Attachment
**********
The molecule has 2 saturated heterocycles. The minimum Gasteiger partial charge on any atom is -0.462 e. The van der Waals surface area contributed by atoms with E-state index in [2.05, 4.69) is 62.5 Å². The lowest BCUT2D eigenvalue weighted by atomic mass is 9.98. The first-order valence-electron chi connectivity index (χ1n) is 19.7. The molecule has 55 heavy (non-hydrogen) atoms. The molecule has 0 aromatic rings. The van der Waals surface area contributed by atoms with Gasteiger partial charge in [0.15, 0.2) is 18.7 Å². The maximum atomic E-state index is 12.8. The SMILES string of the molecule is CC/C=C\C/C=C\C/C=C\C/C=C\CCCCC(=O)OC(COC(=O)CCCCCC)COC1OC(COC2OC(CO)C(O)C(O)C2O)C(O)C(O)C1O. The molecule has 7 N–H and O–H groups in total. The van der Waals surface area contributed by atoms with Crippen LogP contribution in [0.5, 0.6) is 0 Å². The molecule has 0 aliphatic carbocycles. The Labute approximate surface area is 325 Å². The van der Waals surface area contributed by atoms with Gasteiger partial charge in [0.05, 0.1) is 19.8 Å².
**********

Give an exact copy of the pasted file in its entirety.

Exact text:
The molecule has 2 saturated heterocycles. The minimum Gasteiger partial charge on any atom is -0.462 e. The van der Waals surface area contributed by atoms with E-state index in [2.05, 4.69) is 62.5 Å². The lowest BCUT2D eigenvalue weighted by atomic mass is 9.98. The first-order valence-electron chi connectivity index (χ1n) is 19.7. The molecule has 55 heavy (non-hydrogen) atoms. The molecule has 0 aromatic rings. The van der Waals surface area contributed by atoms with Gasteiger partial charge in [0.15, 0.2) is 18.7 Å². The maximum atomic E-state index is 12.8. The SMILES string of the molecule is CC/C=C\C/C=C\C/C=C\C/C=C\CCCCC(=O)OC(COC(=O)CCCCCC)COC1OC(COC2OC(CO)C(O)C(O)C2O)C(O)C(O)C1O. The molecule has 7 N–H and O–H groups in total. The van der Waals surface area contributed by atoms with Crippen LogP contribution in [0.5, 0.6) is 0 Å². The molecule has 0 aliphatic carbocycles. The Labute approximate surface area is 325 Å². The van der Waals surface area contributed by atoms with Gasteiger partial charge in [0.05, 0.1) is 19.8 Å².